What was learned – Part 5 of my travels with a sketchbook

USA Sketchbook 20
  1. I had an epiphany at a Turner exhibit – the importance of boldness. This was the biggest lesson: to be bold in terms of time, line and materials. I have always tended to pale, tentative sketches. The limitations of time and materials forced me to far less subtlety, and I think that is a good thing. You can get away with a lot more if you do it with confidence and flair. I’m still working on both of these, but I am aware of the difference now.
  2. To appreciate markers and coloured pencils. Not always like, but appreciate.
  3. The joy of having the book constantly up to date.
  4. Paying attention to little scenes. I remember places keenly because of a knitting girl or a moldy pumpkin.
  5. People complicate travel sketching. I am conscious of their possible reaction (both to my sketching and to others’ reactions), time constraints, the need to move at a joint pace rather than individual, the vagueness it lends my half of conversations. I need to practice drawing in company and to stop being rritated by conversations which on drawing time.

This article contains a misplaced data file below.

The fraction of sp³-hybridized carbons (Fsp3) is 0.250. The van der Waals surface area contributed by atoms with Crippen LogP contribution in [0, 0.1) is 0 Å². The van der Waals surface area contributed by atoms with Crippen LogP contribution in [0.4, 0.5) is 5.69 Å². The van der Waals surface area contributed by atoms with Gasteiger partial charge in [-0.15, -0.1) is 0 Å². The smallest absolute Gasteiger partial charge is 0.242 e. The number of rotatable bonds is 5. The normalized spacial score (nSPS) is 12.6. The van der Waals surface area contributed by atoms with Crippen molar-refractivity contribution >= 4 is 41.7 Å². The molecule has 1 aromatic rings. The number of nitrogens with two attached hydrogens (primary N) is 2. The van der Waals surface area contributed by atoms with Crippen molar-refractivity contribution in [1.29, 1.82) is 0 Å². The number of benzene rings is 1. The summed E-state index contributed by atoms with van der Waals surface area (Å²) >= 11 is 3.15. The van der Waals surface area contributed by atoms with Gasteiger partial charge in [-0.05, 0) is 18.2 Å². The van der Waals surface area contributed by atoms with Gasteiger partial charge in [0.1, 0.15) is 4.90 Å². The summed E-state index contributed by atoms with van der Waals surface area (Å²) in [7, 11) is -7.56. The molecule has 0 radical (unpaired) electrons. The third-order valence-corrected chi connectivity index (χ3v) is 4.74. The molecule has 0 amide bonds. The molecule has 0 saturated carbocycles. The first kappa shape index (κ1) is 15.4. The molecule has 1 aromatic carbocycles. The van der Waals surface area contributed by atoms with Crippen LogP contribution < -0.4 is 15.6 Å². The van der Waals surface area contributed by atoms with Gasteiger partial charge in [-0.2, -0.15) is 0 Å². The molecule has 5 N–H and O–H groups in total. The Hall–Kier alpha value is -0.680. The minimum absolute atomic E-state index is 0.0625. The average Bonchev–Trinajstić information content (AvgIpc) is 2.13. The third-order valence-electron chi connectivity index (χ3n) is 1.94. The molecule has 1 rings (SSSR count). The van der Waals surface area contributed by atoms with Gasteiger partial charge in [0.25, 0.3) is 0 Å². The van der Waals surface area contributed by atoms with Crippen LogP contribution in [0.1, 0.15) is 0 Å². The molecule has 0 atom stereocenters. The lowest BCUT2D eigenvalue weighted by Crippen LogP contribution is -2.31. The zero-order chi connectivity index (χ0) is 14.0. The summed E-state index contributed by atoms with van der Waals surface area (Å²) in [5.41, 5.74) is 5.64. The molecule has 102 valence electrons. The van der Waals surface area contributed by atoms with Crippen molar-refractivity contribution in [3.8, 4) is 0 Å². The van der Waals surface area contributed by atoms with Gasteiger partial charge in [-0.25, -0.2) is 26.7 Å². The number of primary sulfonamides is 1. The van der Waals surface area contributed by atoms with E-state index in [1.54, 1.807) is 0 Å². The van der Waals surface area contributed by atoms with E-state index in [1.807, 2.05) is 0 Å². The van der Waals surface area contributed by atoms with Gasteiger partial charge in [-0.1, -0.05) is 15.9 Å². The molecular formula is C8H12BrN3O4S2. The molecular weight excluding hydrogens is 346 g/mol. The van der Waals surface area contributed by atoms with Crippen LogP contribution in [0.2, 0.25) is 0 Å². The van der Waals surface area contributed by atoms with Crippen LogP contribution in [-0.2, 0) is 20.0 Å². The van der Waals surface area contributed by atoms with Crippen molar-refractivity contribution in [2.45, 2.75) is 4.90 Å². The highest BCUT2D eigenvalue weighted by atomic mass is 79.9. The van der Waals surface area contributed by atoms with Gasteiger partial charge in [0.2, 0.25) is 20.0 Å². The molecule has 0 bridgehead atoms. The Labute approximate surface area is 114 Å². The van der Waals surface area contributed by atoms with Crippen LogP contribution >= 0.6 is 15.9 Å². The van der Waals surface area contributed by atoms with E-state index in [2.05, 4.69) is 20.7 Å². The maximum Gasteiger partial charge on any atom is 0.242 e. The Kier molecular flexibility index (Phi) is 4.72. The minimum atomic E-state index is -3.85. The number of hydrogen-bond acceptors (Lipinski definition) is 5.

6. I have become much more comfortable with drawing/sketching from life and have continued this in other sketchbooks since returning.
  7. I like having a visual record. It is more legible than handwriting alone, I look back at it more frequently than a written journal, and I think it is more self-contained and interesting than a photo album alone.
  8. I feel less self-conscious about inviting people to look at sketchbook than at photo albums. This is partly vanity and partly because I am never convinced people actually want to look at photos (and I have to sit there and explain them).

Knitting at Books of Wonder

Next time I will:

  1. Take less.
  2. Ignore perfection – better at all than never.
  3. Draw more.
  4. Be bold.
  5. Make hi-res scans the first time around (still, better at all than never).

Painting Ghandi